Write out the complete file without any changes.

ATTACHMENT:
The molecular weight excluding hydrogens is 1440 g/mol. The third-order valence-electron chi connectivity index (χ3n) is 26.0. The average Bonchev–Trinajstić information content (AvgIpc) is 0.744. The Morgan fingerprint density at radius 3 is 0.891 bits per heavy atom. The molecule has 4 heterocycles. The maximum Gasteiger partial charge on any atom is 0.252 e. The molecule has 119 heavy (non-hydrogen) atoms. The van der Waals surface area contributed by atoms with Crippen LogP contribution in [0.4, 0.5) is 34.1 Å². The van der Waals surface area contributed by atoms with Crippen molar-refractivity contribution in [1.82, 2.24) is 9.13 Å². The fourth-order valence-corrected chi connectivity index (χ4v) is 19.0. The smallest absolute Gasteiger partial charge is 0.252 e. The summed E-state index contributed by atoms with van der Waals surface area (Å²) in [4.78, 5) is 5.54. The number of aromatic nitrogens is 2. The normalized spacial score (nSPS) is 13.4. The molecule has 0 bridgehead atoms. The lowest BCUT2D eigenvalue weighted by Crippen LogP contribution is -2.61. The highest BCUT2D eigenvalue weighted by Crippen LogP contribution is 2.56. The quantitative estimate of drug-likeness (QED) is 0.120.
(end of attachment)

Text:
The molecular weight excluding hydrogens is 1440 g/mol. The third-order valence-electron chi connectivity index (χ3n) is 26.0. The average Bonchev–Trinajstić information content (AvgIpc) is 0.744. The Morgan fingerprint density at radius 3 is 0.891 bits per heavy atom. The molecule has 4 heterocycles. The maximum Gasteiger partial charge on any atom is 0.252 e. The molecule has 119 heavy (non-hydrogen) atoms. The van der Waals surface area contributed by atoms with Crippen LogP contribution in [0.4, 0.5) is 34.1 Å². The van der Waals surface area contributed by atoms with Crippen molar-refractivity contribution in [1.82, 2.24) is 9.13 Å². The fourth-order valence-corrected chi connectivity index (χ4v) is 19.0. The smallest absolute Gasteiger partial charge is 0.252 e. The summed E-state index contributed by atoms with van der Waals surface area (Å²) in [4.78, 5) is 5.54. The number of aromatic nitrogens is 2. The normalized spacial score (nSPS) is 13.4. The molecule has 0 bridgehead atoms. The lowest BCUT2D eigenvalue weighted by Crippen LogP contribution is -2.61. The highest BCUT2D eigenvalue weighted by Crippen LogP contribution is 2.56. The quantitative estimate of drug-likeness (QED) is 0.120.